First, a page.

Apache Hadoop has become an established and long-running framework for distributed storage and data processing. Google’s Cloud Dataproc is a fast, easy-to-use, fully managed cloud service for running Apache Spark and Apache Hadoop clusters in a simple, cost-efficient way. With Cloud Dataproc, you can set up a distributed storage platform without worrying about the underlying infrastructure. But what if you want to train TensorFlow workloads directly on your distributed data store?
This post will explain how to install a Hadoop cluster for LinkedIn open-source project TonY (TensorFlow on YARN). You will deploy a Hadoop cluster using Cloud Dataproc and TonY to launch a distributed machine learning job. We’ll explore how you can use two of the most popular machine learning frameworks: TensorFlow and PyTorch.
TensorFlow supports distributed training, allowing portions of the model’s graph to be computed on different nodes. This distributed property can be used to split up computation to run on multiple servers in parallel. Orchestrating distributed TensorFlow is not a trivial task and not something that all data scientists and machine learning engineers have the expertise, or desire, to do—particularly since it must be done manually. TonY provides a flexible and sustainable way to bridge the gap between the analytics powers of distributed TensorFlow and the scaling powers of Hadoop. With TonY, you no longer need to configure your cluster specification manually, a task that can be tedious, especially for large clusters.
The components of our system:
First, Apache Hadoop
Apache Hadoop is an open source software platform for distributed storage and distributed processing of very large data sets on computer clusters built from commodity hardware. Hadoop services provides for data storage, data processing, data access, data governance, security, and operations.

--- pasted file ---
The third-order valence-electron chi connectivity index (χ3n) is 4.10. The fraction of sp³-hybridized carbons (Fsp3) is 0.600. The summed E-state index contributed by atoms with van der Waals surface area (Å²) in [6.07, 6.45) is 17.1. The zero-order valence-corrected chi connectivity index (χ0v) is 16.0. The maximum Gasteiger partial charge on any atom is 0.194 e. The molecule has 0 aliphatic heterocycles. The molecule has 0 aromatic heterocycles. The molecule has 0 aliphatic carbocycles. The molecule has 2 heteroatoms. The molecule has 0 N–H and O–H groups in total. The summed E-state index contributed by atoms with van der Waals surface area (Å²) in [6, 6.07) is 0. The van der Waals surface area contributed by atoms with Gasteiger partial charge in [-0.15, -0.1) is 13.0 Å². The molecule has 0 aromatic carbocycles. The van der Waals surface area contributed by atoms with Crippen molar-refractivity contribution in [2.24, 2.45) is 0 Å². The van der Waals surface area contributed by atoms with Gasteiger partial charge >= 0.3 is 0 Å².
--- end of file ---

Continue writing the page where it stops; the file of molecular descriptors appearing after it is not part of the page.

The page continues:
Next, Cloud Dataproc
Cloud Dataproc is a managed Spark and Hadoop service that lets you take advantage of open source data tools for batch processing, querying, streaming, and machine learning. Cloud Dataproc’s automation capability helps you create clusters quickly, manage them easily, and save money by turning clusters off when you don’t need them. With less time and money spent on administration, you can focus on your jobs and your data.
And now TonY
TonY is a framework that enables you to natively run deep learning jobs on Apache Hadoop. It currently supports TensorFlow and PyTorch. TonY enables running either single node or distributed training as a Hadoop application. This native connector, together with other TonY features, runs machine learning jobs reliably and flexibly.
Setup a Google Cloud Platform project
Create a Cloud Storage bucket
Then create a Cloud Storage bucket. Reference here.
Create a Hadoop cluster via Cloud Dataproc using initialization actions
You can create your Hadoop cluster directly from Cloud Console or via an appropriate `gcloud` command. The following command initializes a cluster that consists of 1 master and 2 workers:
When creating a Cloud Dataproc cluster, you can specify in your TonY initialization actions script that Cloud Dataproc should run on all nodes in your Cloud Dataproc cluster immediately after the cluster is set up.
Note: Use Cloud Dataproc version 1.3-deb9, which is supported for this deployment. Cloud Dataproc version 1.3-deb9 provides Hadoop version 2.9.0. Check this version list for details.